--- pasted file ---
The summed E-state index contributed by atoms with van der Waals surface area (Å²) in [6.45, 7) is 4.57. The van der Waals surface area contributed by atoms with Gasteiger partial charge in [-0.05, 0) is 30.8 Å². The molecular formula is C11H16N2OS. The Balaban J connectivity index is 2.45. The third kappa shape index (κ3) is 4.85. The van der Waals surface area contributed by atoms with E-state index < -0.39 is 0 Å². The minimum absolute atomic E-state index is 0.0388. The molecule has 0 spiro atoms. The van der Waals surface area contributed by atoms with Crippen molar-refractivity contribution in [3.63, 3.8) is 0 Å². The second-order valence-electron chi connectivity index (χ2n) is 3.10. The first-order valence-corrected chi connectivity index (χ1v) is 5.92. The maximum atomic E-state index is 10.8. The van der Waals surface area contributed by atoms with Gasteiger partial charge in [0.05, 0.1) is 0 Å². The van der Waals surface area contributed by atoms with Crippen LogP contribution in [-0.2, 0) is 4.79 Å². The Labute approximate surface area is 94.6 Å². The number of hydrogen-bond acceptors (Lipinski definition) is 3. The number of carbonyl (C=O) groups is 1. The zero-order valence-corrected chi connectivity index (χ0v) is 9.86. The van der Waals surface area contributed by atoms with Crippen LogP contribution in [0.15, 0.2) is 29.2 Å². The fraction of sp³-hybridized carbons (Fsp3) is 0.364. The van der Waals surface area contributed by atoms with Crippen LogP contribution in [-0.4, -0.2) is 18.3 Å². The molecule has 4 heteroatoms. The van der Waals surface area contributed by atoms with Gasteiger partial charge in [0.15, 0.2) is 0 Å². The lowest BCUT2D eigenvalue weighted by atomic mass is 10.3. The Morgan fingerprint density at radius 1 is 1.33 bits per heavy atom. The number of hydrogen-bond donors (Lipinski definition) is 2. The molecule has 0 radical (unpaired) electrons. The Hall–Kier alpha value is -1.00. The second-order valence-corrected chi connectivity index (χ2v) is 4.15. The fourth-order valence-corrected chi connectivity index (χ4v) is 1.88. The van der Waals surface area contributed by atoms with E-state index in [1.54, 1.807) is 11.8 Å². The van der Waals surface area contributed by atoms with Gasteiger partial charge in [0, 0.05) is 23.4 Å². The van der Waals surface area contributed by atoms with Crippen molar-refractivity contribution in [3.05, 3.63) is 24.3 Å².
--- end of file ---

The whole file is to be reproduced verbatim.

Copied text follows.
The summed E-state index contributed by atoms with van der Waals surface area (Å²) in [6.45, 7) is 4.57. The van der Waals surface area contributed by atoms with Gasteiger partial charge in [-0.05, 0) is 30.8 Å². The molecular formula is C11H16N2OS. The Balaban J connectivity index is 2.45. The third kappa shape index (κ3) is 4.85. The van der Waals surface area contributed by atoms with E-state index < -0.39 is 0 Å². The minimum absolute atomic E-state index is 0.0388. The molecule has 0 spiro atoms. The van der Waals surface area contributed by atoms with Crippen molar-refractivity contribution in [3.63, 3.8) is 0 Å². The second-order valence-electron chi connectivity index (χ2n) is 3.10. The first-order valence-corrected chi connectivity index (χ1v) is 5.92. The maximum atomic E-state index is 10.8. The van der Waals surface area contributed by atoms with Gasteiger partial charge in [0.05, 0.1) is 0 Å². The van der Waals surface area contributed by atoms with Crippen LogP contribution in [-0.2, 0) is 4.79 Å². The Labute approximate surface area is 94.6 Å². The number of hydrogen-bond acceptors (Lipinski definition) is 3. The number of carbonyl (C=O) groups is 1. The zero-order valence-corrected chi connectivity index (χ0v) is 9.86. The van der Waals surface area contributed by atoms with Crippen LogP contribution in [0.15, 0.2) is 29.2 Å². The fraction of sp³-hybridized carbons (Fsp3) is 0.364. The van der Waals surface area contributed by atoms with Crippen LogP contribution in [-0.4, -0.2) is 18.3 Å². The molecule has 4 heteroatoms. The van der Waals surface area contributed by atoms with Gasteiger partial charge in [0.15, 0.2) is 0 Å². The lowest BCUT2D eigenvalue weighted by atomic mass is 10.3. The Morgan fingerprint density at radius 1 is 1.33 bits per heavy atom. The number of hydrogen-bond donors (Lipinski definition) is 2. The molecule has 0 radical (unpaired) electrons. The Hall–Kier alpha value is -1.00. The second-order valence-corrected chi connectivity index (χ2v) is 4.15. The fourth-order valence-corrected chi connectivity index (χ4v) is 1.88. The van der Waals surface area contributed by atoms with E-state index in [1.54, 1.807) is 11.8 Å². The van der Waals surface area contributed by atoms with Gasteiger partial charge in [0, 0.05) is 23.4 Å². The van der Waals surface area contributed by atoms with Crippen molar-refractivity contribution in [3.05, 3.63) is 24.3 Å².